ID: 65904
Title: Fractal dimension of protein–protein interactions: a tool for cancer protein identification
Author: Sminu Izudheen, Bee Fateema T. Shiras, R. Anamika, Annie Jaimy and R. Anna
Editor: S.K.Satheesh
Year: 2024
Publisher: Current Science Association and Indian Academy of Sciences.
Source: ENVIS, CES & EWRG, CES
Reference: Current Science Vol. 126 (12) 25 June 1454-1463 (2024)
Subject: Fractal dimension of protein–protein interactions: a tool for cancer protein identification
Keywords: Betweenness centrality, cancer gene identification, degree centrality, eigenvector centrality, protein interaction network
Abstract: Early cancer diagnosis is critical as it can help avoid the risks associated with long-term treatments and even prevent death. Identifying a defining trait of a cancer protein within its protein–protein interaction (PPI) network could lead to a significant breakthrough in accelerating early cancer detection. A systematic analysis of various topological properties of cancer proteins in the PPI network, focused on their fractal dimension, was conducted. It was observed that cancer proteins exhibit a high fractal dimension (with an average of 1.21). Those with the highest fractal dimension play a significant role in multiple mutation pathways. The observation that TP53 protein occupying high fractal dimension of 1.68, connected with 48 communities reaffirm the correctness of the approach. Further research in this area will provide valuable insights into the structural and functional complexity of cellular processes regulated by proteins, leading to the development of robust therapeutic approaches and enhancing our understanding of cancer biology.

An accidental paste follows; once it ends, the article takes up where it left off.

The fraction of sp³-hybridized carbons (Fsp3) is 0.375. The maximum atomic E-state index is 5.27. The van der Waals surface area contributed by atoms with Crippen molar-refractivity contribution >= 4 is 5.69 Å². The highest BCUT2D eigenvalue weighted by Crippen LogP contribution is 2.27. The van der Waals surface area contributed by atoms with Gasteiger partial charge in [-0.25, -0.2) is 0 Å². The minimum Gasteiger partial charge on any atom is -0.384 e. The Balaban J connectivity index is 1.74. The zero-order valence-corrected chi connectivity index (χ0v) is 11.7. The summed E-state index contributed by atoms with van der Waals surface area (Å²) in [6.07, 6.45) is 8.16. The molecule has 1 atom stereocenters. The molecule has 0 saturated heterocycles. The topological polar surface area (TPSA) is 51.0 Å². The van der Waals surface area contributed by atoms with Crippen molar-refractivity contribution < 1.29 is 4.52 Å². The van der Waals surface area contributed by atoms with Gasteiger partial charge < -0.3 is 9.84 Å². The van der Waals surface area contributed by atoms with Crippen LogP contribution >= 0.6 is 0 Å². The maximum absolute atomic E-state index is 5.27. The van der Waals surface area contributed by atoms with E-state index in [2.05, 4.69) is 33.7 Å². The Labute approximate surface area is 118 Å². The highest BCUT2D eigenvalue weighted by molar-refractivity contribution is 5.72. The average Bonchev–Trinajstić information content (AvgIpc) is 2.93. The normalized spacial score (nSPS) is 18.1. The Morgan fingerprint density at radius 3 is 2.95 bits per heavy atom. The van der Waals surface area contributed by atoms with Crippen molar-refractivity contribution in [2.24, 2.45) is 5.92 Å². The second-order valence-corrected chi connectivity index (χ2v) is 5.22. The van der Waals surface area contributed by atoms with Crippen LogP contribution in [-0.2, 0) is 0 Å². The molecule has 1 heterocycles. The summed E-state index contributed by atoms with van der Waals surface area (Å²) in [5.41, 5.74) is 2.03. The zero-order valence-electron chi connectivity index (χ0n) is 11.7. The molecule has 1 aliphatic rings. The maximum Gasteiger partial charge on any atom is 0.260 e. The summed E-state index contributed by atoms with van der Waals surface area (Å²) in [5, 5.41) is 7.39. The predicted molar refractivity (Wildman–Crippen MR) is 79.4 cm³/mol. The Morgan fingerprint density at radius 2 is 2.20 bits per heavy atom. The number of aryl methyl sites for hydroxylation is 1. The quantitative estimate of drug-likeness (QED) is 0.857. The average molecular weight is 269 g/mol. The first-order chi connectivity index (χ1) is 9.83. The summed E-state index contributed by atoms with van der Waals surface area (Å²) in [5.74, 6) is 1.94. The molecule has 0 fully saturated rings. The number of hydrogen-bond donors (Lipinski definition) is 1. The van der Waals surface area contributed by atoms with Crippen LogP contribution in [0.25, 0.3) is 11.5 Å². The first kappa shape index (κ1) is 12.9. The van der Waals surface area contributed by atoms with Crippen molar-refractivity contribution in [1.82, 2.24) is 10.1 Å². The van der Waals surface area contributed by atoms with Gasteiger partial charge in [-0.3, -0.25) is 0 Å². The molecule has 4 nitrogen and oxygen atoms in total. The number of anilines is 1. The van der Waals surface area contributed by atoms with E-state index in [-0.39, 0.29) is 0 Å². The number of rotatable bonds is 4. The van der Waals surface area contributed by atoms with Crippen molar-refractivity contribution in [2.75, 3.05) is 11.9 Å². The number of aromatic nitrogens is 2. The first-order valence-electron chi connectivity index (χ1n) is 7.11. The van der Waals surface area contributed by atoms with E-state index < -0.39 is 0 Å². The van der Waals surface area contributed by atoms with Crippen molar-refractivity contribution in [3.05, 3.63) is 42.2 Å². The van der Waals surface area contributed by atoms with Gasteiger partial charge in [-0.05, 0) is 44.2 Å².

Location: T E 15 New Biology building
Literature cited 1: Shah, S. D. and Braun, R., GeneSurrounder: network-based identification of disease genes in expression data. BMC Bioinf., 2019, 20, 229; doi.org/10.1186/s12859-019-2829-y. Hu, K. et al., Predicting disease-related genes by path structure and community in protein–protein networks. J. Stat. Mech.: Theory Exp., 2018, 10, 100001; doi:10.48550/arXiv.1707.06.846.
Literature cited 2: Ivanov, A. A., Explore protein–protein interactions for cancer target discovery using the OncoPPi portal. Method. Mol. Biol., 2020, 2074, 145–164; doi:10.1007/978-1-4939-9873-9_12. Gulfidan, G. et al., Pan-cancer mapping of differential protein protein interactions. Sci. Rep., 2020, 10, 3272; doi: org/10.1038/ s41598-020-60127-x.


ID: 65903
Title: Market competition for imported agricultural raw materials in the Indian animal feed industry
Author: Partha Pratim Saikia , Sanjib Bhuyan, Dipanjan Kashyap and Kishor Goswami
Editor: S.K.Satheesh
Year: 2024
Publisher: Current Science Association and Indian Academy of Sciences.
Source: ENVIS, CES & EWRG, CES
Reference: Current Science Vol. 126 (12) 25 June 1446-1453 (2024)
Subject: Market competition for imported agricultural raw materials in the Indian animal feed industry
Keywords: Agricultural feed ingredients, feed industry, import competition